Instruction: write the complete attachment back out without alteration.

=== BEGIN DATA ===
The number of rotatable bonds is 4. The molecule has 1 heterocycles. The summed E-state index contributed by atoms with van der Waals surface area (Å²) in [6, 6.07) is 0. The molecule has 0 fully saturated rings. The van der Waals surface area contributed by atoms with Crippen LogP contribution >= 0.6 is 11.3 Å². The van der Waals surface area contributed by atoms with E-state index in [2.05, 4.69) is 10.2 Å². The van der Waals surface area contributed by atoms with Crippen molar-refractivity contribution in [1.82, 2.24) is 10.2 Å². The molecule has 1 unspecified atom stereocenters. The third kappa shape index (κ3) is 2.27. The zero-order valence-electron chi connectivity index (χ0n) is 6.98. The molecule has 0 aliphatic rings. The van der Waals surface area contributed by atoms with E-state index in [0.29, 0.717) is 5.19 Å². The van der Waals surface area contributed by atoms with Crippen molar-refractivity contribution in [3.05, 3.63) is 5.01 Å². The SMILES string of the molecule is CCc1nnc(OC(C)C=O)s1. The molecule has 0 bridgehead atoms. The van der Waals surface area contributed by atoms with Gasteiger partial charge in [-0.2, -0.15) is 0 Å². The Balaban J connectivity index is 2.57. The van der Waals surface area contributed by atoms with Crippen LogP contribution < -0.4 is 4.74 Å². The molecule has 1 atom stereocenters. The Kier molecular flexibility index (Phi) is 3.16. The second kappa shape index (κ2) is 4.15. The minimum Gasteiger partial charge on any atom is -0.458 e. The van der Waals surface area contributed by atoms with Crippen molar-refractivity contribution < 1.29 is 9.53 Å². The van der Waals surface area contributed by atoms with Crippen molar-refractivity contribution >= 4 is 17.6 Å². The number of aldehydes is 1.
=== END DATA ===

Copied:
The number of rotatable bonds is 4. The molecule has 1 heterocycles. The summed E-state index contributed by atoms with van der Waals surface area (Å²) in [6, 6.07) is 0. The molecule has 0 fully saturated rings. The van der Waals surface area contributed by atoms with Crippen LogP contribution >= 0.6 is 11.3 Å². The van der Waals surface area contributed by atoms with E-state index in [2.05, 4.69) is 10.2 Å². The van der Waals surface area contributed by atoms with Crippen molar-refractivity contribution in [1.82, 2.24) is 10.2 Å². The molecule has 1 unspecified atom stereocenters. The third kappa shape index (κ3) is 2.27. The zero-order valence-electron chi connectivity index (χ0n) is 6.98. The molecule has 0 aliphatic rings. The van der Waals surface area contributed by atoms with E-state index in [0.29, 0.717) is 5.19 Å². The van der Waals surface area contributed by atoms with Crippen molar-refractivity contribution in [3.05, 3.63) is 5.01 Å². The SMILES string of the molecule is CCc1nnc(OC(C)C=O)s1. The molecule has 0 bridgehead atoms. The van der Waals surface area contributed by atoms with Gasteiger partial charge in [-0.2, -0.15) is 0 Å². The Balaban J connectivity index is 2.57. The van der Waals surface area contributed by atoms with Crippen LogP contribution < -0.4 is 4.74 Å². The molecule has 1 atom stereocenters. The Kier molecular flexibility index (Phi) is 3.16. The second kappa shape index (κ2) is 4.15. The minimum Gasteiger partial charge on any atom is -0.458 e. The van der Waals surface area contributed by atoms with Crippen molar-refractivity contribution < 1.29 is 9.53 Å². The van der Waals surface area contributed by atoms with Crippen molar-refractivity contribution >= 4 is 17.6 Å². The number of aldehydes is 1.